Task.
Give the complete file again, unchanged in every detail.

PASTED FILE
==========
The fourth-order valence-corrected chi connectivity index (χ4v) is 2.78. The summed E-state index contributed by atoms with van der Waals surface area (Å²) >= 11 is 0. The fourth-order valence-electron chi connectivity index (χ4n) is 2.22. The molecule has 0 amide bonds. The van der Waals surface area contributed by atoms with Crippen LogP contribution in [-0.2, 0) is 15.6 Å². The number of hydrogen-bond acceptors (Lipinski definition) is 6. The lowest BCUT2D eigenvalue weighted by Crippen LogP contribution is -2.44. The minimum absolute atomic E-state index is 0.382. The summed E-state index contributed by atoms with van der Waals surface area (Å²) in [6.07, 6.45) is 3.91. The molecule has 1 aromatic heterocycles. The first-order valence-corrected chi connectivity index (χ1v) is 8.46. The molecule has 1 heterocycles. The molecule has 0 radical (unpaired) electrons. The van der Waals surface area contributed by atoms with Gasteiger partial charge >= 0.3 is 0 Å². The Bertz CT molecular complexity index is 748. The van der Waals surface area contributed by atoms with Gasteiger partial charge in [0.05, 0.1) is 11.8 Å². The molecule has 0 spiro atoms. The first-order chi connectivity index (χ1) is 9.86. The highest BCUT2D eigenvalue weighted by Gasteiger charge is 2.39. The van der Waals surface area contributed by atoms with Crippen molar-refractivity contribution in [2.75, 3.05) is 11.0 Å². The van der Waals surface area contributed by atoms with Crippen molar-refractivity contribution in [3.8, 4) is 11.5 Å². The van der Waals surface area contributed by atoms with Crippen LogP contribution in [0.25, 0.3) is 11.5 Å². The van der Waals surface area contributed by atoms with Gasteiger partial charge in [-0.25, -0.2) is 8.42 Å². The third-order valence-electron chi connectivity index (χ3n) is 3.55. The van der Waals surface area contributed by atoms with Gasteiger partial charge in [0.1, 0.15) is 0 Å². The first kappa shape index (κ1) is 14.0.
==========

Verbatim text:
The fourth-order valence-corrected chi connectivity index (χ4v) is 2.78. The summed E-state index contributed by atoms with van der Waals surface area (Å²) >= 11 is 0. The fourth-order valence-electron chi connectivity index (χ4n) is 2.22. The molecule has 0 amide bonds. The van der Waals surface area contributed by atoms with Crippen LogP contribution in [-0.2, 0) is 15.6 Å². The number of hydrogen-bond acceptors (Lipinski definition) is 6. The lowest BCUT2D eigenvalue weighted by Crippen LogP contribution is -2.44. The minimum absolute atomic E-state index is 0.382. The summed E-state index contributed by atoms with van der Waals surface area (Å²) in [6.07, 6.45) is 3.91. The molecule has 1 aromatic heterocycles. The first-order valence-corrected chi connectivity index (χ1v) is 8.46. The molecule has 1 heterocycles. The molecule has 0 radical (unpaired) electrons. The van der Waals surface area contributed by atoms with Gasteiger partial charge >= 0.3 is 0 Å². The Bertz CT molecular complexity index is 748. The van der Waals surface area contributed by atoms with Gasteiger partial charge in [0.05, 0.1) is 11.8 Å². The molecule has 0 spiro atoms. The first-order chi connectivity index (χ1) is 9.86. The highest BCUT2D eigenvalue weighted by Gasteiger charge is 2.39. The van der Waals surface area contributed by atoms with Crippen molar-refractivity contribution in [2.75, 3.05) is 11.0 Å². The van der Waals surface area contributed by atoms with Crippen molar-refractivity contribution in [3.8, 4) is 11.5 Å². The van der Waals surface area contributed by atoms with Crippen LogP contribution in [0.25, 0.3) is 11.5 Å². The van der Waals surface area contributed by atoms with Gasteiger partial charge in [-0.25, -0.2) is 8.42 Å². The third-order valence-electron chi connectivity index (χ3n) is 3.55. The van der Waals surface area contributed by atoms with Gasteiger partial charge in [0.1, 0.15) is 0 Å². The first kappa shape index (κ1) is 14.0.